Present Participle‏‎ in English Grammar

Parts Of Speech

a pair of sunglasses with 'doing' and 'seeing' written on each lensThe Present Participle is a participle‏‎ that ends in -ing.

We use it with the auxiliary verb‏ to be to form the continuous tenses‏‎:

{be} + (verb –ing}

I was walking home.

She is running for the bus.


The present participle is formed by adding -ing to the bare infinitive (that is, the most basic verb form).

walk > walking

eat > eating

One issue which sometimes causes problems is that the present participle has exactly the same form as the gerund (also known as verbal noun) and care should be taken in distinguishing between the two.

Spelling Variations

Adding -ing to the infinitive applies to most verbs‏‎. The only exceptions are with the spelling of some verbs.

Teacher Tip: when you are introducing the participle, don’t bother with all the spelling exceptions below and mention them on a need-to-know basis only; you don’t want your students getting bogged down in trying to remember and apply them all when they’re writing. Given practice they will pick them up gradually; the rules below are given for reference only.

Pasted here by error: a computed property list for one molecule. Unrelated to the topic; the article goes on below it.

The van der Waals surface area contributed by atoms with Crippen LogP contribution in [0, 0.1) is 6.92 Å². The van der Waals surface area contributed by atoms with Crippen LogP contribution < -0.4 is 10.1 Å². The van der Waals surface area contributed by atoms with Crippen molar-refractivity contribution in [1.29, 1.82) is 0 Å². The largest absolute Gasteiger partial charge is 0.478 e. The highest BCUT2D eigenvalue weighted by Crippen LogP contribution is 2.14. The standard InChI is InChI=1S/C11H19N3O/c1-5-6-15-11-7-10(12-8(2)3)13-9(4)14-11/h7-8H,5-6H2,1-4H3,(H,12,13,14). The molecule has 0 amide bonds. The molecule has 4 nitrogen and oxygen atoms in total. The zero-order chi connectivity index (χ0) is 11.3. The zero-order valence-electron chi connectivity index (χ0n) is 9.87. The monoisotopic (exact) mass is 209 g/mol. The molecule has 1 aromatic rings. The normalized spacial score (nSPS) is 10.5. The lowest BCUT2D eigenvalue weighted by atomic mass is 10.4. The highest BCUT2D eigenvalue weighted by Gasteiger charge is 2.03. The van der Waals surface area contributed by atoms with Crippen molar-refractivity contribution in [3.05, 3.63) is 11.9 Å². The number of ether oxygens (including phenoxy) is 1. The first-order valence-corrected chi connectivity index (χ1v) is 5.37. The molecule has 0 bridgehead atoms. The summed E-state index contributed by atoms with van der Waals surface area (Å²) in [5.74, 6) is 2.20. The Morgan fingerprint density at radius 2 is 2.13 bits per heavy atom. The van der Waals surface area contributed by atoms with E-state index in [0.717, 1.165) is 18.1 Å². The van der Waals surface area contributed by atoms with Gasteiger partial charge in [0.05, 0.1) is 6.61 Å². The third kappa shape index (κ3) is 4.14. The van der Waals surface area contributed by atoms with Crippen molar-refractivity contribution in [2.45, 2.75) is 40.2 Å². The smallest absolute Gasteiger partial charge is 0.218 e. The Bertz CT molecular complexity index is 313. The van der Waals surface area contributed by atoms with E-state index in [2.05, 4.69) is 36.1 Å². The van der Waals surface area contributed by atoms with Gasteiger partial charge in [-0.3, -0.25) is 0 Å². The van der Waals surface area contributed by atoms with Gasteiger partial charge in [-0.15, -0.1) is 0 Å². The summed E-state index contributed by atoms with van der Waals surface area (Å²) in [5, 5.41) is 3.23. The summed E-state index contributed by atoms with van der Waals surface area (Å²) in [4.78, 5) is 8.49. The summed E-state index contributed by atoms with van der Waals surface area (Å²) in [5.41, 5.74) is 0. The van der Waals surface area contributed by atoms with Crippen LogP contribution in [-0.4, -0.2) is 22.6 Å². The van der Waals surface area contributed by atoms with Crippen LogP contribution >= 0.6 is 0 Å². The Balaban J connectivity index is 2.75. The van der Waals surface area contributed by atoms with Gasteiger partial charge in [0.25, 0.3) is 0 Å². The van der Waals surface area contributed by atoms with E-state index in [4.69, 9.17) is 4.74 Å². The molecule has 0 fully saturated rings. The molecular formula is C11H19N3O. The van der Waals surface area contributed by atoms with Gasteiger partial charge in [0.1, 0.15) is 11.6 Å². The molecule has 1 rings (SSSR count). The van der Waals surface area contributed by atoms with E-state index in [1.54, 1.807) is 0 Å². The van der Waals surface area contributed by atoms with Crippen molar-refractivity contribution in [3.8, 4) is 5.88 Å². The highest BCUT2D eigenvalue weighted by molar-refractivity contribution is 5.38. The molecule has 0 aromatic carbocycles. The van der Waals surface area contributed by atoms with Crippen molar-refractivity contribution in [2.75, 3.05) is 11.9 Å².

• When the infinitive ends with a silent -e, this is dropped:

come > coming

write > writing

  • If the infinitive ends in -ie this is changed to -y:

lie > lying

tie > tying

cut > cutting

run > running

  • If the infinitive has two syllables where the second syllable is stressed, double the final consonant:

admit > admitting

format > formatting
  • If the infinitive ends with -c add the letter -k:

panic > panicking

traffic > trafficking


As mentioned above, in English the present participle is identical in form to the gerund and sometimes some teachers will use the term present participle to include both the genuine present participle as well as the gerund.

Other names for this participle include:

  • the present participle
  • the -ing form
  • the imperfect participle
  • the active participle
  • the progressive participle
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